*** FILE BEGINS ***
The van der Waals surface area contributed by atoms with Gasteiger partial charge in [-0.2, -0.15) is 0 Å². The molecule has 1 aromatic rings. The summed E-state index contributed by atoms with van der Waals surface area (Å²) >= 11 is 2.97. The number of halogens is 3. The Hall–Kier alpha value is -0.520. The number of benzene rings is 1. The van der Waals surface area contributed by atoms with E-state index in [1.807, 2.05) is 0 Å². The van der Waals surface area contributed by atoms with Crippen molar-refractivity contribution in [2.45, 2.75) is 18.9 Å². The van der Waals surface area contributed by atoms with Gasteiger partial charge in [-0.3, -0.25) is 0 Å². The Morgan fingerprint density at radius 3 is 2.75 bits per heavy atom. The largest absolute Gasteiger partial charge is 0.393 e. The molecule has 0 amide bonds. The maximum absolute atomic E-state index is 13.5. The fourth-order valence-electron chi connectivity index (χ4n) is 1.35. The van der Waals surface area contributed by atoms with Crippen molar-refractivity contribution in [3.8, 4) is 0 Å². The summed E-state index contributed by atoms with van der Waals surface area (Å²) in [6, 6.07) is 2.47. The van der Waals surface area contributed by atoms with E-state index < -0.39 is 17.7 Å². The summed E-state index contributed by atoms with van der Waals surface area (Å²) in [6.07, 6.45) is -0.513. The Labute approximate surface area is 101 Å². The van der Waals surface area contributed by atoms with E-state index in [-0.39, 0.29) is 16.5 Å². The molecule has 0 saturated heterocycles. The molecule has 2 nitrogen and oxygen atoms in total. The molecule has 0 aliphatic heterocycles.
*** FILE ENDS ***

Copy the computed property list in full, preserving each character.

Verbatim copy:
The van der Waals surface area contributed by atoms with Gasteiger partial charge in [-0.2, -0.15) is 0 Å². The molecule has 1 aromatic rings. The summed E-state index contributed by atoms with van der Waals surface area (Å²) >= 11 is 2.97. The number of halogens is 3. The Hall–Kier alpha value is -0.520. The number of benzene rings is 1. The van der Waals surface area contributed by atoms with E-state index in [1.807, 2.05) is 0 Å². The van der Waals surface area contributed by atoms with Crippen molar-refractivity contribution in [2.45, 2.75) is 18.9 Å². The van der Waals surface area contributed by atoms with Gasteiger partial charge in [-0.3, -0.25) is 0 Å². The Morgan fingerprint density at radius 3 is 2.75 bits per heavy atom. The largest absolute Gasteiger partial charge is 0.393 e. The molecule has 0 amide bonds. The maximum absolute atomic E-state index is 13.5. The fourth-order valence-electron chi connectivity index (χ4n) is 1.35. The van der Waals surface area contributed by atoms with Crippen molar-refractivity contribution in [3.8, 4) is 0 Å². The summed E-state index contributed by atoms with van der Waals surface area (Å²) in [6, 6.07) is 2.47. The van der Waals surface area contributed by atoms with E-state index < -0.39 is 17.7 Å². The summed E-state index contributed by atoms with van der Waals surface area (Å²) in [6.07, 6.45) is -0.513. The Labute approximate surface area is 101 Å². The van der Waals surface area contributed by atoms with E-state index in [-0.39, 0.29) is 16.5 Å². The molecule has 0 saturated heterocycles. The molecule has 2 nitrogen and oxygen atoms in total. The molecule has 0 aliphatic heterocycles.